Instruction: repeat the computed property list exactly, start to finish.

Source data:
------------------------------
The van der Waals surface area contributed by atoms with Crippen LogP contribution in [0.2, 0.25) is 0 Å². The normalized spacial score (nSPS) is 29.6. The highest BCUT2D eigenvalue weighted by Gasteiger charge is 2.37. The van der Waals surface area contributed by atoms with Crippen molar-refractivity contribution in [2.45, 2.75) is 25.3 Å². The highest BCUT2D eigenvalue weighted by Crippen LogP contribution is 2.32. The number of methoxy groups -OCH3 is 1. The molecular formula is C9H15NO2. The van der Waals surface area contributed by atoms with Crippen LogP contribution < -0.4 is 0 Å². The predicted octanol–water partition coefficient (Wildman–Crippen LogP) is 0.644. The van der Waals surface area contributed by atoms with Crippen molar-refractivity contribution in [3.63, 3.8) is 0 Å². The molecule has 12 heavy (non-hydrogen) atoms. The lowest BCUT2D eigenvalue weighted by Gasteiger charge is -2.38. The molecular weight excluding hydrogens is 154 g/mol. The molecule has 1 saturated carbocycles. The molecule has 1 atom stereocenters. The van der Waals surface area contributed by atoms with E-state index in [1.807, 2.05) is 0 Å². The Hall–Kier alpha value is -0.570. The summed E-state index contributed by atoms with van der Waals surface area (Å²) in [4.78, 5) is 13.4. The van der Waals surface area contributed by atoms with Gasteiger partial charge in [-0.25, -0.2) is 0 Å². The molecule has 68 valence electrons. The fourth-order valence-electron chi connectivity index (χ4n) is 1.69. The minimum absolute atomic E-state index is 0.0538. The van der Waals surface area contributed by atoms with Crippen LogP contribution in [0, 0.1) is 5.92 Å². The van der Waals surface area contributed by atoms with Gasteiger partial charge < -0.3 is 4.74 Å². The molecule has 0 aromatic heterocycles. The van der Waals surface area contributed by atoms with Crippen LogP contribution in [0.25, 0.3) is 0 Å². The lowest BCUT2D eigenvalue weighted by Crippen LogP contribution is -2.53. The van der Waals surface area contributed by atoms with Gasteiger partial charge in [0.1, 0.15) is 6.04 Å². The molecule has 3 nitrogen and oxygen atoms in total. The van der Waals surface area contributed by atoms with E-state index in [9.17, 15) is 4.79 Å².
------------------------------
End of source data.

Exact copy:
The van der Waals surface area contributed by atoms with Crippen LogP contribution in [0.2, 0.25) is 0 Å². The normalized spacial score (nSPS) is 29.6. The highest BCUT2D eigenvalue weighted by Gasteiger charge is 2.37. The van der Waals surface area contributed by atoms with Crippen molar-refractivity contribution in [2.45, 2.75) is 25.3 Å². The highest BCUT2D eigenvalue weighted by Crippen LogP contribution is 2.32. The number of methoxy groups -OCH3 is 1. The molecular formula is C9H15NO2. The van der Waals surface area contributed by atoms with Crippen LogP contribution < -0.4 is 0 Å². The predicted octanol–water partition coefficient (Wildman–Crippen LogP) is 0.644. The van der Waals surface area contributed by atoms with Crippen molar-refractivity contribution in [3.63, 3.8) is 0 Å². The molecule has 12 heavy (non-hydrogen) atoms. The lowest BCUT2D eigenvalue weighted by Gasteiger charge is -2.38. The molecular weight excluding hydrogens is 154 g/mol. The molecule has 1 saturated carbocycles. The molecule has 1 atom stereocenters. The van der Waals surface area contributed by atoms with E-state index in [1.807, 2.05) is 0 Å². The Hall–Kier alpha value is -0.570. The summed E-state index contributed by atoms with van der Waals surface area (Å²) in [4.78, 5) is 13.4. The van der Waals surface area contributed by atoms with Gasteiger partial charge in [-0.25, -0.2) is 0 Å². The molecule has 68 valence electrons. The fourth-order valence-electron chi connectivity index (χ4n) is 1.69. The minimum absolute atomic E-state index is 0.0538. The van der Waals surface area contributed by atoms with Crippen LogP contribution in [0, 0.1) is 5.92 Å². The van der Waals surface area contributed by atoms with Gasteiger partial charge < -0.3 is 4.74 Å². The molecule has 0 aromatic heterocycles. The van der Waals surface area contributed by atoms with Crippen LogP contribution in [0.25, 0.3) is 0 Å². The lowest BCUT2D eigenvalue weighted by Crippen LogP contribution is -2.53. The van der Waals surface area contributed by atoms with Gasteiger partial charge in [0.1, 0.15) is 6.04 Å². The molecule has 3 nitrogen and oxygen atoms in total. The van der Waals surface area contributed by atoms with E-state index in [9.17, 15) is 4.79 Å².